When you receive information, have an initial place for this information to go. There are five categories for this initial storage system. This system works for emails, physical papers and digital information. This initial storage system is designed to hold information for a few days to up to a month depending on the pace of your work.
- Follow Up
This file is where you place information that needs to be addressed in the near term. This file is addressed during a scheduled time you allocated to follow up on these items. You may need to allow for this time daily, weekly or even monthly. Sub files can be created based on the timeframe required for each action.
- To Do
This file is very similar to your to-do list. This is where you place items that have a deadline and cannot be overlooked. This may include membership renewals, client follow ups, etc. This file may also include emails and publications that you wish to unsubscribe from. This file may also be called “Waiting on Response,” if your workflow is dependent on others to respond or complete tasks.
- To Read
This file is where you place items that you intend to read and absorb at a later time. These items do not necessarily have a deadline, but instead are items of interest to you. This file is designed to prevent you from getting distracted by an interesting article when you are in the process of completing other tasks.
- To Pay
This is the file where you place items that have to be paid by a certain date. This can include vendor invoices, utility bills, credit card statements, etc. This file is kept separate from the to-do file since it involves money, and timely payment is important due to budgets and due dates.
- To File
A file designated to items that need to be filed is also important. This is where you place items that have been addressed, but eventually need to be filed for long-term storage. This includes physical files, digital files and emails.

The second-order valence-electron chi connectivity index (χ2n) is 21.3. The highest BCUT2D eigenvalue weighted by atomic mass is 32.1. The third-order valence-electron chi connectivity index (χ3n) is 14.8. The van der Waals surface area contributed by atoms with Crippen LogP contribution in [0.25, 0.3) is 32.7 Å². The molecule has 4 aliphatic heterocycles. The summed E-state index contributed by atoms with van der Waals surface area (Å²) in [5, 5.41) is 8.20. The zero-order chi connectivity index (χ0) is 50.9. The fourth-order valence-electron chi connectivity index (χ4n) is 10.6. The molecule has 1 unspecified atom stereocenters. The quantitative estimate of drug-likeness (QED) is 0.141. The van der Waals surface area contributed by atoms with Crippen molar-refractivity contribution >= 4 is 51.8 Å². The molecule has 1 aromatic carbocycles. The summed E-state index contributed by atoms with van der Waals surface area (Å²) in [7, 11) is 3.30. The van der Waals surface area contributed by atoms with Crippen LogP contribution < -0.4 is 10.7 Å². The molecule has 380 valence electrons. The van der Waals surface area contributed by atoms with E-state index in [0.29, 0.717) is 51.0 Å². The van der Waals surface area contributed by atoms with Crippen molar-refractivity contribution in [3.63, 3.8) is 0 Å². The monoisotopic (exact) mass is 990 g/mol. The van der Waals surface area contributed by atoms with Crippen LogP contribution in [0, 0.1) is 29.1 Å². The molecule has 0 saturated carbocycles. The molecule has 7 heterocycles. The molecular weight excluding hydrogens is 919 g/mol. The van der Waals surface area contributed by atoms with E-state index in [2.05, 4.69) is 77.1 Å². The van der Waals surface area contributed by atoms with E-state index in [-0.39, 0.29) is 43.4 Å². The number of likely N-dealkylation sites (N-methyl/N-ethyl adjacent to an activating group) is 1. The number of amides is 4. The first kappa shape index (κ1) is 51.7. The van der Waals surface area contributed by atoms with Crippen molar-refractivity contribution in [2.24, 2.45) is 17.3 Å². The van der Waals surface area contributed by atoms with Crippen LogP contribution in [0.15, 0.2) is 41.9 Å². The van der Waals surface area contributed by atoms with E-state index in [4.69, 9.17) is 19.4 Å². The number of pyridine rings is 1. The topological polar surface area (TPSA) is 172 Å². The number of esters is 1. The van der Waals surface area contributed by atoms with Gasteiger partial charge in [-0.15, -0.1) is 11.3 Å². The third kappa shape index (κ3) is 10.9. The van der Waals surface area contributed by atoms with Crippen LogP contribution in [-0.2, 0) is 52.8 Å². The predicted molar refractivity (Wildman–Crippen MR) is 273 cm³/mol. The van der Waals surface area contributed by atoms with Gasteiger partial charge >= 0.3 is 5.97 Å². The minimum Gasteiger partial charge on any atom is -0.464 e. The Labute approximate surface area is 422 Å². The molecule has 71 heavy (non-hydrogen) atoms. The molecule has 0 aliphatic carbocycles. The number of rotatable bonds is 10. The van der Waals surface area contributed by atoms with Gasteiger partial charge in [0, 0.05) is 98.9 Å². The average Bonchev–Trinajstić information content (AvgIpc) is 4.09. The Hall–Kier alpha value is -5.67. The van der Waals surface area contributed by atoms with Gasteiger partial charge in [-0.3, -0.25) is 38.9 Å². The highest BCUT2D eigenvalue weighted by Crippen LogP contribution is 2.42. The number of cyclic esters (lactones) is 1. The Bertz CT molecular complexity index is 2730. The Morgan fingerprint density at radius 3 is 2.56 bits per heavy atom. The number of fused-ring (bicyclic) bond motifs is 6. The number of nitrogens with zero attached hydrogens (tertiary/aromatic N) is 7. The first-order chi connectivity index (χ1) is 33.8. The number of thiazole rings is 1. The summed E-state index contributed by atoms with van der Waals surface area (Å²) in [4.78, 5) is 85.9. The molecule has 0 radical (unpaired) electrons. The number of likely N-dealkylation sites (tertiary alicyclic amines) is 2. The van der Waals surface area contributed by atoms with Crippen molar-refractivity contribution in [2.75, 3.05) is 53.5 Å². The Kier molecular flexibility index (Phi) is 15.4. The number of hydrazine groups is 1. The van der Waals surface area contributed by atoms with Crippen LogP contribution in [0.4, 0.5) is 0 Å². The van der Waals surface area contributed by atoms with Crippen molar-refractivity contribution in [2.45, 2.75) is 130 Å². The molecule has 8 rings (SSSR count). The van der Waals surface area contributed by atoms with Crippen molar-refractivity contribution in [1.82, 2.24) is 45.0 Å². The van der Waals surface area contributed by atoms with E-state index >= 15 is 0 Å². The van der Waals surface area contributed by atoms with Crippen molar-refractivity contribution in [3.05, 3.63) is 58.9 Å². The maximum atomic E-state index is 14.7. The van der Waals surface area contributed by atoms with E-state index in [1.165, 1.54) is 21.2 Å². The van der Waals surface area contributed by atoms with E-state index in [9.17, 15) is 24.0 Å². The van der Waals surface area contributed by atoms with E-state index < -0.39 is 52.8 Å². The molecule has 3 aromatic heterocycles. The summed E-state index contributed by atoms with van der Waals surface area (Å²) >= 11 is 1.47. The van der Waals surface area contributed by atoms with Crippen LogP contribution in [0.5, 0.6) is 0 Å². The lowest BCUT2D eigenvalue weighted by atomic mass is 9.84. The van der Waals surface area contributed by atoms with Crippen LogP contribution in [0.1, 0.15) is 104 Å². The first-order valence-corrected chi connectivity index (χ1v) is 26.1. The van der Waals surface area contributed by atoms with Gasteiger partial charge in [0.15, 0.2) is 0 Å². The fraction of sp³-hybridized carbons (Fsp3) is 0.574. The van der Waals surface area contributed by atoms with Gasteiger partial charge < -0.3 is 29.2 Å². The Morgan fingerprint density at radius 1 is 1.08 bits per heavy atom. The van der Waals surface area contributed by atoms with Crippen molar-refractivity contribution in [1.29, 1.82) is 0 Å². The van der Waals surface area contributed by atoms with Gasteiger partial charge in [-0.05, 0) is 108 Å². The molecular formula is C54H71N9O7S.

A long-term file is where information that needs to be saved can be archived. When you receive an email or piece of mail that can go directly into longer term filing, set up a system that does this for you automatically. Emails can be automatically labeled and filed without any additional work on your part.
Setting up a consistent filing system for the long-term files is very important. For example, if you have file folder on your hard drive or in the cloud for storing client invoices, you will likely have an email file for the same client. Naming these similar files in a consistent way will make retrieving information much more efficient. If you have an invoice from Top Shelf Home Organizing, you might consider creating a file titled “Top Shelf Home Organizing” on both your drive and your email. If you identify your clients with a contract number, consider utilizing the contract number in your file naming convention. The important point here is to keep the naming convention consistent across physical files, digital files and email files.
IF setting up and/or maintaining a productive office environment and structured filing system is overwhelming, consider having an office assistant or a professional organizer help you. See if Top Shelf Home Organizing can help you get your next organizing project started and completed. Contact Jayme to schedule a consult or chat about organizing.